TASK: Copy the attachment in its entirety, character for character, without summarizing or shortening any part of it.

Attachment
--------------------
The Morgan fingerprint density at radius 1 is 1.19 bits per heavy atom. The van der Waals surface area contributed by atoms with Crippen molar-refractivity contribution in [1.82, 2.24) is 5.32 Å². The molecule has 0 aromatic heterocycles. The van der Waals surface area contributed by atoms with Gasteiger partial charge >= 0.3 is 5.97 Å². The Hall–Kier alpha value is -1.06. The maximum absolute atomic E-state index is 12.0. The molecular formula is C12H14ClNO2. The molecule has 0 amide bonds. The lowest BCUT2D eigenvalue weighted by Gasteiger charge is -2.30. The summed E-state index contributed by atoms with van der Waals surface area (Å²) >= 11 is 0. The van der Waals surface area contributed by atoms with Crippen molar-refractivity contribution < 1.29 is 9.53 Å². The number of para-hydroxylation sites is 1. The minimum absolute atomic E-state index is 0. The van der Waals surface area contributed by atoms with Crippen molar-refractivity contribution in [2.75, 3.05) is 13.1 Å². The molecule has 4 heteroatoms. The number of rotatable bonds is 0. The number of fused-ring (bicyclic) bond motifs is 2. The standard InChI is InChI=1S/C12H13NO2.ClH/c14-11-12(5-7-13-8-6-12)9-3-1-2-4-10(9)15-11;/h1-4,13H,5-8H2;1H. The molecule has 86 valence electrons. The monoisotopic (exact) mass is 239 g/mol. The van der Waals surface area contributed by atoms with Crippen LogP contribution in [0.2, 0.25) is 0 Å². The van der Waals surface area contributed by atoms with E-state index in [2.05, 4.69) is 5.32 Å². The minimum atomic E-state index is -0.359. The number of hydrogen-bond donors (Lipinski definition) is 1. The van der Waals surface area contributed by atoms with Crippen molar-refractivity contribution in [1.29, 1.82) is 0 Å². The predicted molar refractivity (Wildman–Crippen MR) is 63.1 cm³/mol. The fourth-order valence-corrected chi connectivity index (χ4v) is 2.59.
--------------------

The Morgan fingerprint density at radius 1 is 1.19 bits per heavy atom. The van der Waals surface area contributed by atoms with Crippen molar-refractivity contribution in [1.82, 2.24) is 5.32 Å². The molecule has 0 aromatic heterocycles. The van der Waals surface area contributed by atoms with Gasteiger partial charge >= 0.3 is 5.97 Å². The Hall–Kier alpha value is -1.06. The maximum absolute atomic E-state index is 12.0. The molecular formula is C12H14ClNO2. The molecule has 0 amide bonds. The lowest BCUT2D eigenvalue weighted by Gasteiger charge is -2.30. The summed E-state index contributed by atoms with van der Waals surface area (Å²) >= 11 is 0. The van der Waals surface area contributed by atoms with Crippen molar-refractivity contribution < 1.29 is 9.53 Å². The number of para-hydroxylation sites is 1. The minimum absolute atomic E-state index is 0. The van der Waals surface area contributed by atoms with Crippen molar-refractivity contribution in [2.75, 3.05) is 13.1 Å². The molecule has 4 heteroatoms. The number of rotatable bonds is 0. The number of fused-ring (bicyclic) bond motifs is 2. The standard InChI is InChI=1S/C12H13NO2.ClH/c14-11-12(5-7-13-8-6-12)9-3-1-2-4-10(9)15-11;/h1-4,13H,5-8H2;1H. The molecule has 86 valence electrons. The monoisotopic (exact) mass is 239 g/mol. The van der Waals surface area contributed by atoms with Crippen LogP contribution in [0.2, 0.25) is 0 Å². The van der Waals surface area contributed by atoms with E-state index in [2.05, 4.69) is 5.32 Å². The minimum atomic E-state index is -0.359. The number of hydrogen-bond donors (Lipinski definition) is 1. The van der Waals surface area contributed by atoms with Crippen molar-refractivity contribution in [1.29, 1.82) is 0 Å². The predicted molar refractivity (Wildman–Crippen MR) is 63.1 cm³/mol. The fourth-order valence-corrected chi connectivity index (χ4v) is 2.59.